Actually, this isn't exactly one of these stories, but I started it the same way. I can understand the direct result of an owner (or project manager) having to pay more because they cut the wrong part of the budget. And I can personally relate to "the cheap man" paying twice because in real life that is me. I am basically frugal (cheap) and have spent most of my life buying the "as good as" items from calculators to pencils to programs to appliances, etc. And usually I do pay twice in the end; either the product or service didn't do exactly what was needed or it didn't last. And sometimes it was just plain hard to use as in the case of calculators or programs.


Where am I going with this? I sometimes wonder about the justice of the cheap man paying twice. Many times I have paid the twice price in labor for the "cheap man" who didn't check the iso thoroughly or keep track of all lines and instruments on a P&ID or any of the many other "shortcuts" to save time that don't really do that; they just shift the work on to another person. Who cares about their fellow worker anyway?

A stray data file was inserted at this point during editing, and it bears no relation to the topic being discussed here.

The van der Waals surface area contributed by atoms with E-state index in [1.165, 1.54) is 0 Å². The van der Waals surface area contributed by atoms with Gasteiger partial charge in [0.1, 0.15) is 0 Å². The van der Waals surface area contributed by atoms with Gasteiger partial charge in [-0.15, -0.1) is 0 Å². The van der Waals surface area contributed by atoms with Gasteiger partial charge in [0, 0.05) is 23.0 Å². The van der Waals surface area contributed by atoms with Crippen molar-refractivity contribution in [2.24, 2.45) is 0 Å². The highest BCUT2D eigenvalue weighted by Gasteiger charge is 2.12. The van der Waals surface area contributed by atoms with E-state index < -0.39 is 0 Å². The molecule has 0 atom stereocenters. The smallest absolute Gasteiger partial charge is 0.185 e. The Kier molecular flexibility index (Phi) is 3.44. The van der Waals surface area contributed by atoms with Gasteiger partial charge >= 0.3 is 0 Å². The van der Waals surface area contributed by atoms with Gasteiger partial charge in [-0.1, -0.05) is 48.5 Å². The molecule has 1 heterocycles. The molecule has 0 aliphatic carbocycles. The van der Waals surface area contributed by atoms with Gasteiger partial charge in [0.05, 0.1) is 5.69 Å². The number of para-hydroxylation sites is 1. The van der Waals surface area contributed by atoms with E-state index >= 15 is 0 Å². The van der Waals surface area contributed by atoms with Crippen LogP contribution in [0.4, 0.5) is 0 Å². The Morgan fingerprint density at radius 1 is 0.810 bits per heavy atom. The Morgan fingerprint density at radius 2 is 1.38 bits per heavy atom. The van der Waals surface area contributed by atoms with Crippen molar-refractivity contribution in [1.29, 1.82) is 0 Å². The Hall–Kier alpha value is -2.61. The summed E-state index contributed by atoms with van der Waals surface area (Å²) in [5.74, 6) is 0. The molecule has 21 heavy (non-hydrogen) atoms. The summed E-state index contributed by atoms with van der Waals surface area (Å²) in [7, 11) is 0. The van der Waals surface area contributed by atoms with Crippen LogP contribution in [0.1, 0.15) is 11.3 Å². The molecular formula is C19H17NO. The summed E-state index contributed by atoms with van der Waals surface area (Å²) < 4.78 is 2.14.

What brings this to mind is all the stories. I thought it would be easy to write about others paying for their mistakes, but I keep remembering me (and friends) paying for the others' cost-cuttings. This is one of those and I need to get it out of my system:


It was a hot summer (it's always a hot summer or cold winter when things happen - never perfect weather) in West Virginia and I was doing field piping design for a portion of the project as well as being the interface with construction for the office design. There was a small tank farm being re-piped for a different service and we had good drawings for a change. It should have been easy except for the office not taking care and doing a thorough check. Regardless of the "Field Verify" note on the drawings, the spools were fabricated with only a cursory check. (I just realized that they were the "cheap man" also and paid for their lack of checking.) Anyway, each and every time a spool wouldn't fit, I would get a call to "come look." I'd walk the mile from the trailer to the site, arrive covered with sweat, and say, "Yep, it sure don't fit." Then it would be corrected.


I wasn't needed legally or technically to do correction, it was just the fitter crew getting even (with the wrong person.) I was happy when that job was over and my list of persons I never wanted to work with again got longer. (Does anyone else keep this type of mental list?)


I don't have a "moral," just a fact: there are a lot of times you pay for others being cheap (or lazy.)


Dennis Novotny

© 27 November 2000

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